Yes, I know, it’s been a year – over a year, since I wrote here, since I said that I’d “keep fucking blogging.” I’m looking back on my 2012 reflection. And to be honest with you, nothing has really changed.
In 2013, I saw Dr Seal at GenderCare. Then I saw Dr Curtis at Trans Health. Twice. I saw my GP and a nurse. And then I had four vials of Sustanon 250mg in my hand. Testosterone. The most expensive medicine I’d ever purchased.
It’s 2014, and those four vials are in a drawer somewhere. Intact. Sealed. Unbroken. I was so ready, I was so scared, still I was ready. But then I got my blood and hormone levels checked. I got that prescription in my hand. I was told I was ready. I got those four vials in a pharmacy carrier bag. I looked like I was ready. And then, that bag, just stayed. My conscience, unscathed. I don’t really know what happened. Why everything just ‘stopped.’ Because the truth is, it didn’t, everything kept going, life ran as fast as ever, and I was soaring.
I’m looking back on 2013, and the first Trans Pride Brighton has happened. It was indescribable. I was a part of that and it’s been incredible. I made that happen and that’s unbelievable. Reclaim the Night took the streets of Brighton once more, and hands less shaky, I spoke out about violence against the transgender community. And on 20th November, I cried out, on the International Transgender Day of Remembrance.
Truth is, I’m happy. I’m trans, happy and proud. This year has made me. The communities I’m a part of, the people I’m passionate about, my friends who I look up to, have all made me. And now I’m making ‘me.’ At the end of last year, just before the winter holidays, Dr Yelland received my referral for chest surgery. At the beginning of this month, I unknowingly started counting down the days.
Happy New Queer! Fuck, I still feel so rough. New Year’s Eve, what a night! What a mess… Got to get healthy before surgery, no smoking, no drinking – just as well, I’m never partying again.
I’m thinking about partying, going out and having fun. Last year was the last summer I’d be binding. I won’t have to think about wearing vests, keeping cool or passing out. I can go camping, I can go sunbathing, and I can go swimming. This is going to be so alien.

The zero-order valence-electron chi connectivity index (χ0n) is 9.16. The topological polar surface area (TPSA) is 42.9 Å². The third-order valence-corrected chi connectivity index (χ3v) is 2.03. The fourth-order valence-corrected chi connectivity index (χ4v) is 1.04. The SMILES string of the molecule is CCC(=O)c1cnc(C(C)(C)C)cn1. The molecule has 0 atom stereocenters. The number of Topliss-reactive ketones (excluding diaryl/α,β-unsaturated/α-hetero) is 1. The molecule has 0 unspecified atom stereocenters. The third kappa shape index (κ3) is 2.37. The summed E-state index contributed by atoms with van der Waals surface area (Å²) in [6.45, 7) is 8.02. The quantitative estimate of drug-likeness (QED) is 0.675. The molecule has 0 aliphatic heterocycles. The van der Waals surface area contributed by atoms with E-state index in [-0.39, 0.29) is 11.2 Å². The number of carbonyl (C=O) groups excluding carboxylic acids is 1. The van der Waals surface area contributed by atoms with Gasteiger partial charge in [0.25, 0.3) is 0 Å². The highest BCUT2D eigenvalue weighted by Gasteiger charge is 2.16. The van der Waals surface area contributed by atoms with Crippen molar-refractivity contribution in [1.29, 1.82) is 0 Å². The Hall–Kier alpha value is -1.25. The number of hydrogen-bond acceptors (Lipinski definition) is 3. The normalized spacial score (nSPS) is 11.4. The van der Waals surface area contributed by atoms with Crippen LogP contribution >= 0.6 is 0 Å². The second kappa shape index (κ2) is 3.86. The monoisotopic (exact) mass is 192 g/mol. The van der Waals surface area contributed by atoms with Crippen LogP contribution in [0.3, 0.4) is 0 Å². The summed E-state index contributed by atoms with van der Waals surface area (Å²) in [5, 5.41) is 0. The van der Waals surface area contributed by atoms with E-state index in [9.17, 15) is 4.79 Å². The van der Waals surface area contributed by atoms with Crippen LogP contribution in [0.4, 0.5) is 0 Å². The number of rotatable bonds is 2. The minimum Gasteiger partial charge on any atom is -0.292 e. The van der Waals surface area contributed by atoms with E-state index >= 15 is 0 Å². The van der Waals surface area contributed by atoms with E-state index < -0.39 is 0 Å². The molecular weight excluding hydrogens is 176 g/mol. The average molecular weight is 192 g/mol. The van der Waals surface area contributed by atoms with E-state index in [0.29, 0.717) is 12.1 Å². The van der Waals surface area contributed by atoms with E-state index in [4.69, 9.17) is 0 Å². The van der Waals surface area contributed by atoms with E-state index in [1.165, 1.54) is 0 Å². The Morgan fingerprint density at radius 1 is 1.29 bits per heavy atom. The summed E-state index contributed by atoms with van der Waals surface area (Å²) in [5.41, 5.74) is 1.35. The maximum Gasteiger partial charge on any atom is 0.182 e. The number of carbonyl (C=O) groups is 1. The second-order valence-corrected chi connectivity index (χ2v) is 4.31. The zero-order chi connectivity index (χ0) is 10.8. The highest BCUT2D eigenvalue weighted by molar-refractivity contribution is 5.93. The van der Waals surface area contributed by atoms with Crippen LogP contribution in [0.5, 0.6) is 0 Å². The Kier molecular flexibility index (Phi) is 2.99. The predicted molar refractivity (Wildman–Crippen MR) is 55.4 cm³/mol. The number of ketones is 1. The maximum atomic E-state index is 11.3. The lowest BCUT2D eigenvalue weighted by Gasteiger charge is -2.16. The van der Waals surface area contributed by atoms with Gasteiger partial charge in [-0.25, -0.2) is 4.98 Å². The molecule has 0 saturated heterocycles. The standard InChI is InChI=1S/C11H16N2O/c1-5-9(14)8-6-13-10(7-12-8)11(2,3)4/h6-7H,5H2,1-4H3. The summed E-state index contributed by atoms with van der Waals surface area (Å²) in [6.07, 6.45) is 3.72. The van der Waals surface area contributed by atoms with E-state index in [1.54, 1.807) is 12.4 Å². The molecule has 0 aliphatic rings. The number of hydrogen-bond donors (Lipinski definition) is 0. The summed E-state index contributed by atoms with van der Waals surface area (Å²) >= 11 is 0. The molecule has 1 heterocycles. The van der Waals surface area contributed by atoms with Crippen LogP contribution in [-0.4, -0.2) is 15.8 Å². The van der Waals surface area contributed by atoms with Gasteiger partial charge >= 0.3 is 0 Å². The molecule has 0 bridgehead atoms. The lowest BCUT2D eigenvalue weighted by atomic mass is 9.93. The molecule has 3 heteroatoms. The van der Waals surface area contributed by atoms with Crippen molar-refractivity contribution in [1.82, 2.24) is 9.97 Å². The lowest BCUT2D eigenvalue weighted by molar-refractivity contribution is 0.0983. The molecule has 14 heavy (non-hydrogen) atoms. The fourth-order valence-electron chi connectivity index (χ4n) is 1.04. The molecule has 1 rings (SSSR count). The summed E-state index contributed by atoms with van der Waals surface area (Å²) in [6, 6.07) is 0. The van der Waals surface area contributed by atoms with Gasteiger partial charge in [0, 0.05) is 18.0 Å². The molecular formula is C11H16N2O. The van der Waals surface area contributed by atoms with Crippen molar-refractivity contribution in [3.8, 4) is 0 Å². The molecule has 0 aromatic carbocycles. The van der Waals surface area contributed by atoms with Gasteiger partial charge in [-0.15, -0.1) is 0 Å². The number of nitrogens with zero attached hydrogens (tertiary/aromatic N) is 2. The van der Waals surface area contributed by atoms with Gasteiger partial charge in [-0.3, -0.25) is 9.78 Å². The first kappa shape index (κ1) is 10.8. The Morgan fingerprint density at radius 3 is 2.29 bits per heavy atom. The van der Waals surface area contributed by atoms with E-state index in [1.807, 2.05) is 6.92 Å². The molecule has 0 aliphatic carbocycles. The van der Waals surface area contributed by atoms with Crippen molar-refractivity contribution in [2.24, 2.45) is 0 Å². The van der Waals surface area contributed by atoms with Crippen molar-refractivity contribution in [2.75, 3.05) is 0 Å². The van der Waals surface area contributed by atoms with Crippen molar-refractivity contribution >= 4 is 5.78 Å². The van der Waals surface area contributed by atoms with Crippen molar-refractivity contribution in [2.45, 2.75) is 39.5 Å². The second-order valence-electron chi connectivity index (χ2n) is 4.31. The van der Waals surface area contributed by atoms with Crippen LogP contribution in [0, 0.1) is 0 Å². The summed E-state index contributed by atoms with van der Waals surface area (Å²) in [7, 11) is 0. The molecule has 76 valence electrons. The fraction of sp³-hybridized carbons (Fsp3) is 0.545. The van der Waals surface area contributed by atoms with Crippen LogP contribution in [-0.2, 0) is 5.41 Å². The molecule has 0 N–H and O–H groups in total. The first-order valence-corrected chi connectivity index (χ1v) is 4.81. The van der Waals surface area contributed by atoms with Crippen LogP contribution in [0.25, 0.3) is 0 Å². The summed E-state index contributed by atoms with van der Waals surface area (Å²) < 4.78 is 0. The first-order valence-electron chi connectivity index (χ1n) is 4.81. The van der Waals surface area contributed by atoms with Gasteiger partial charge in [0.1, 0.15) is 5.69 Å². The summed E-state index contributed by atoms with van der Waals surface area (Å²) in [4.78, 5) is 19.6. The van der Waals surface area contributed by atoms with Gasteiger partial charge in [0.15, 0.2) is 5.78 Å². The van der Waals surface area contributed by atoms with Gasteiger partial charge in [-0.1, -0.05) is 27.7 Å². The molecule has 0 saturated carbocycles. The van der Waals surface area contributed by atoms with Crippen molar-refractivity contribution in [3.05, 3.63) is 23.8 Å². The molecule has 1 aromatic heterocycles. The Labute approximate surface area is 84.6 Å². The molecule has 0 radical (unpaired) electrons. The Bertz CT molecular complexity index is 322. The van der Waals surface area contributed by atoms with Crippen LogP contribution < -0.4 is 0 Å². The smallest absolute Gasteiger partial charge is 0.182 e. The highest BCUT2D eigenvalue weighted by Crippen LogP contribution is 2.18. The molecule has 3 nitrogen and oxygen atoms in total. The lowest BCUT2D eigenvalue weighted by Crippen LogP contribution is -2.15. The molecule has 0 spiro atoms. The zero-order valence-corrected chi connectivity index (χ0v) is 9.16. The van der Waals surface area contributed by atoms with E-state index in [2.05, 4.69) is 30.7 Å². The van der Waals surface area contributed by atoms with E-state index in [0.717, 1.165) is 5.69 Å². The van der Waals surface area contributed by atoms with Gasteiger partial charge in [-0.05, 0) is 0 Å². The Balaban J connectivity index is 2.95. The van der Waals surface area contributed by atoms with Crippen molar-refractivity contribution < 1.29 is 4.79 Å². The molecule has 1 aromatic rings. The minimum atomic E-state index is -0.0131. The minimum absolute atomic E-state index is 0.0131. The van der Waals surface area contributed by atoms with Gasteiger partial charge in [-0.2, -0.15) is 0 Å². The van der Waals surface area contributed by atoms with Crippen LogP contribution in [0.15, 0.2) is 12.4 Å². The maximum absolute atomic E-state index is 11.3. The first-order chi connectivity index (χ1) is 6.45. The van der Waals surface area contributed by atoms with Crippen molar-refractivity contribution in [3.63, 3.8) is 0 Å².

This is going to feel so unfamiliar. It’s been years since I felt cotton on my chest, since I haven’t felt a restriction around my ribs, since I felt my own hands on my chest. Since I felt anyone else’s… What is it going to feel like? A sudden absence, so close to my heart, will I feel sad? Should I? It’s no doubt, things will feel noticeably different. Sleeping on my front, sleeping on my side, embracing myself and others… It’s going to feel noticeable different. I’ll look down and see a stomach, where a protruding mass of my female chest should be. A mass I despise so much, but a void I fear.
I am scared. I’m scaring of disappearing. I’m scared of becoming invisible. I’m scared of becoming something I don’t want to be. Because that’s what it is right, a transition from female to male, to appear more male and to become more male. I started crying last week and I couldn’t stop. It felt like I was mourning something. I couldn’t explain it. But I’ll try now.
The invisibility of the trans man is emotionally crippling me. My current state of androgyny is saving me and hurting me.
I know I’m a ‘she’ when I’m with my queer girl friends and my queer girlfriend, with short hair, flannel shirts and nose rings. I’m one of them. It is frustrating, how someone can assume a person’s identity based on what’s around them. But I deal with it. This weekend, walking past Oceana, West Street, with my partner, someone yelled: “Ooh look lesbians! Wait, she’s got a beard!” That was really hard, for both of us. Homophobia, sexism, transphobia… It really hurt. I’m guessing the colour of my skin made it easier for that loud observation too.
But when I’m a ‘he’ when I am addressed ‘Mr’ on a letter, at my bank, at a coffee shop by myself… I am by myself. I feel alone. I feel invisible. And that hurts too. I feel like I’ve lost something. That’s when I mourn.
I know that chest surgery won’t change any of that. The way I appear is the way I’ll continue to appear; the perception of a male chest will just become the reality of a flat chest. And I’m glad that it won’t change that, because the feeling I have that doctor’s and GP’s will call ‘gender dysphoria’ is all internalised. I’ll feel comfortable, finally, in my own skin. The skin I should live in.
I think what worries me is that after chest surgery, I’ll hear those four vials clink in my draw the next time I open it.
What about now?
Are you ready now?